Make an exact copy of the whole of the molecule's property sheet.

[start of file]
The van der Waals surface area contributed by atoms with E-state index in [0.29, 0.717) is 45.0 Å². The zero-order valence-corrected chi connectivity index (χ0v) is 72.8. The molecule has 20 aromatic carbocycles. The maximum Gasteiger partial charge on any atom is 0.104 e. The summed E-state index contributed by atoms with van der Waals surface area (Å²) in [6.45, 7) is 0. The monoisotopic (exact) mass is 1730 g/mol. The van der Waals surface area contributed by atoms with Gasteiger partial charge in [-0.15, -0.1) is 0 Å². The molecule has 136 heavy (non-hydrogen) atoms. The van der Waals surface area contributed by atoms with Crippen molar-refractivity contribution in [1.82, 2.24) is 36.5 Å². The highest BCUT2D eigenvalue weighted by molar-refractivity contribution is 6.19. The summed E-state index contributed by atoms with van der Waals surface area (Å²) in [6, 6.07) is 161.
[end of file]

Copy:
The van der Waals surface area contributed by atoms with E-state index in [0.29, 0.717) is 45.0 Å². The zero-order valence-corrected chi connectivity index (χ0v) is 72.8. The molecule has 20 aromatic carbocycles. The maximum Gasteiger partial charge on any atom is 0.104 e. The summed E-state index contributed by atoms with van der Waals surface area (Å²) in [6.45, 7) is 0. The monoisotopic (exact) mass is 1730 g/mol. The van der Waals surface area contributed by atoms with Gasteiger partial charge in [-0.15, -0.1) is 0 Å². The molecule has 136 heavy (non-hydrogen) atoms. The van der Waals surface area contributed by atoms with Crippen molar-refractivity contribution in [1.82, 2.24) is 36.5 Å². The highest BCUT2D eigenvalue weighted by molar-refractivity contribution is 6.19. The summed E-state index contributed by atoms with van der Waals surface area (Å²) in [6, 6.07) is 161.